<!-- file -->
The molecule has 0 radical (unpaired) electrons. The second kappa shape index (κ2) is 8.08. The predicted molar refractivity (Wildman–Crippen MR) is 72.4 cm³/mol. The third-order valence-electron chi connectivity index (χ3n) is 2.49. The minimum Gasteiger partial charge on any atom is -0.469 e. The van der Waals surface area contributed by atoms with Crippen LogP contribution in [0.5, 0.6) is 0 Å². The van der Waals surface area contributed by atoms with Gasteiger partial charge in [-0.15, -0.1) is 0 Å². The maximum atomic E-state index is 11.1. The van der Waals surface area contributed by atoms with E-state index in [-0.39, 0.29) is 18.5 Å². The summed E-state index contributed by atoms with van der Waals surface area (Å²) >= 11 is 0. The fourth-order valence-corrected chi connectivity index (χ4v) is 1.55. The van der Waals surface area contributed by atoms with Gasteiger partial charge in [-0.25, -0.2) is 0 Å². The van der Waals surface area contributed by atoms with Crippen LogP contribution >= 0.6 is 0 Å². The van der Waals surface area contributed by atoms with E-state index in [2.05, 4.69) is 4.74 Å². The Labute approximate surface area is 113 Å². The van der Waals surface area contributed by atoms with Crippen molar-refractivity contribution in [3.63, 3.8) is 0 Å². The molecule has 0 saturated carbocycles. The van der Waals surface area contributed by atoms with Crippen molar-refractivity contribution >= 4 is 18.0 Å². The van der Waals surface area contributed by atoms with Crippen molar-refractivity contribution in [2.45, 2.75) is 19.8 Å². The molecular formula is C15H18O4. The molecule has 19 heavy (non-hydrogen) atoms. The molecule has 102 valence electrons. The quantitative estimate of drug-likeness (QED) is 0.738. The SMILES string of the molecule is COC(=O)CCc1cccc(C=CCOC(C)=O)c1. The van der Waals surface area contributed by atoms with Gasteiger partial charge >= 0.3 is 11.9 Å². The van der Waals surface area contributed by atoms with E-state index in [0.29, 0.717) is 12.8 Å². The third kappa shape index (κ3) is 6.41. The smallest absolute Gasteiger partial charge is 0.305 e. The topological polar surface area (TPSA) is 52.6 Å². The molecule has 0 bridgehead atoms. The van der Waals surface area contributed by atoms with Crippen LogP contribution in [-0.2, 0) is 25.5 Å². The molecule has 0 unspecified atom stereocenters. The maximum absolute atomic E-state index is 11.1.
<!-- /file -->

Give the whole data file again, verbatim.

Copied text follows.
The molecule has 0 radical (unpaired) electrons. The second kappa shape index (κ2) is 8.08. The predicted molar refractivity (Wildman–Crippen MR) is 72.4 cm³/mol. The third-order valence-electron chi connectivity index (χ3n) is 2.49. The minimum Gasteiger partial charge on any atom is -0.469 e. The van der Waals surface area contributed by atoms with Crippen LogP contribution in [0.5, 0.6) is 0 Å². The van der Waals surface area contributed by atoms with Gasteiger partial charge in [-0.15, -0.1) is 0 Å². The maximum atomic E-state index is 11.1. The van der Waals surface area contributed by atoms with E-state index in [-0.39, 0.29) is 18.5 Å². The summed E-state index contributed by atoms with van der Waals surface area (Å²) >= 11 is 0. The fourth-order valence-corrected chi connectivity index (χ4v) is 1.55. The van der Waals surface area contributed by atoms with Gasteiger partial charge in [-0.25, -0.2) is 0 Å². The van der Waals surface area contributed by atoms with Crippen LogP contribution >= 0.6 is 0 Å². The van der Waals surface area contributed by atoms with E-state index in [2.05, 4.69) is 4.74 Å². The Labute approximate surface area is 113 Å². The van der Waals surface area contributed by atoms with Crippen molar-refractivity contribution in [3.63, 3.8) is 0 Å². The molecule has 0 saturated carbocycles. The van der Waals surface area contributed by atoms with Crippen molar-refractivity contribution >= 4 is 18.0 Å². The van der Waals surface area contributed by atoms with Crippen molar-refractivity contribution in [2.45, 2.75) is 19.8 Å². The molecular formula is C15H18O4. The molecule has 19 heavy (non-hydrogen) atoms. The molecule has 102 valence electrons. The quantitative estimate of drug-likeness (QED) is 0.738. The SMILES string of the molecule is COC(=O)CCc1cccc(C=CCOC(C)=O)c1. The van der Waals surface area contributed by atoms with Gasteiger partial charge >= 0.3 is 11.9 Å². The van der Waals surface area contributed by atoms with E-state index in [0.29, 0.717) is 12.8 Å². The third kappa shape index (κ3) is 6.41. The smallest absolute Gasteiger partial charge is 0.305 e. The topological polar surface area (TPSA) is 52.6 Å². The molecule has 0 bridgehead atoms. The van der Waals surface area contributed by atoms with Crippen LogP contribution in [-0.2, 0) is 25.5 Å². The molecule has 0 unspecified atom stereocenters. The maximum absolute atomic E-state index is 11.1.